rofessional communications expert Harry Caul (Gene Hackman) is a wiretapper for hire, a veteran surveillance pro who in appearance doubles for the traditionally repressed American everyman. Laconic and efficient, he works out of San Francisco and does what he’s told, speaking only the language of his equipment. Prying isn’t in his lexicon, since his own insulated world resists most outsiders.
Working for a private client, Caul and his cohorts tape a conversation between a man and a woman in a park in which they seem to fear for their lives. At first, Caul responds to what he’s heard with typical aloofness. Until he begins listening more carefully, breaking down the sounds as if they contained some essential truth. When he finally capitulates to doubt and tries to find out what happened to the worried couple, his sinister employees cut him off, treating him first as an inconvenience and then a zealot. This is writer-director Francis Ford Coppola’s opening to push the Catholic Caul into the maws of hell, which in this case combines layer upon layer of paranoia and guilt.
The more the deeply the nonverbal Caul becomes convinced he’s overheard a terrible plot, the more Coppola’s screenplay pushes him to the margins of any known reality. Up against forces larger than himself, he’s increasingly determined to get answers, or to make amends.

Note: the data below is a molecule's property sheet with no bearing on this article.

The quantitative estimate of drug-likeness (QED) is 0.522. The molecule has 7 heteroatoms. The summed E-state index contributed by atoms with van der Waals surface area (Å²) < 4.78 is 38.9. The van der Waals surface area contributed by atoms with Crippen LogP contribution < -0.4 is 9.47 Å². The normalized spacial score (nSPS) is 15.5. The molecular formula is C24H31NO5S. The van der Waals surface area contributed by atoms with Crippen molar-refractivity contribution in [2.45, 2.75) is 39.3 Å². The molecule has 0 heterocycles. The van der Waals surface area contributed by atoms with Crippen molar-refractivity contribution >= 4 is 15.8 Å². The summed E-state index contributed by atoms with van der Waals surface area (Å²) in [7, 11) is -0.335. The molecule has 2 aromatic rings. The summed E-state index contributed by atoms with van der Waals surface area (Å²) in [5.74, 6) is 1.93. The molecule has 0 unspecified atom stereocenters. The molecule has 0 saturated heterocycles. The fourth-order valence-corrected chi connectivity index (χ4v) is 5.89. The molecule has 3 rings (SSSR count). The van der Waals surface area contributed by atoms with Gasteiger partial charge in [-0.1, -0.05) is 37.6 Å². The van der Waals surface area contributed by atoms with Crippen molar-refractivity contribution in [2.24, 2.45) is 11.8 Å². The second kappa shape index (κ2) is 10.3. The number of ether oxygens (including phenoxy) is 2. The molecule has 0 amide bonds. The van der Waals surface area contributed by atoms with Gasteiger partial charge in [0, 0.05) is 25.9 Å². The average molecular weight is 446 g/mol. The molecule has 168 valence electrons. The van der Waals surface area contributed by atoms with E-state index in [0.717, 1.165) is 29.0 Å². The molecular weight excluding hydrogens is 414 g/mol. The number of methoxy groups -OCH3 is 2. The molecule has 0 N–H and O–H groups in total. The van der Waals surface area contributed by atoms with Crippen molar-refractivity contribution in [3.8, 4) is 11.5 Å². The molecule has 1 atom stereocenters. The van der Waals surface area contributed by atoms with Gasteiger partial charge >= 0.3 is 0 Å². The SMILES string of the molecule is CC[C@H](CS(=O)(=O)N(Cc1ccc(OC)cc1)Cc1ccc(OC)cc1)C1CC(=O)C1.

But how much of what he’s hearing and seeing — including a memorable scene in which blood swirls up from a toilet bowl — is being imagined? This ruthless combination of doubt and exasperation, rubbed against psychological kindling, eventually produces Caul’s extraordinary meltdown, like fission itself but human,
Coppola’s careful but fiercely intense portrayal of a man torn between the amoral task at hand and the disturbing realization that he can’t elude consequences of what he’s been complicit in has rarely been matched on film. Nor for that matter has Hackman’s stunning performance as a man who hears from the abyss of others, and then invents one for himself.
Coppola will forever be known for “The Godfather” series and “Apocalypse Now,” but this paper-cut of a movie may be his most lucid work.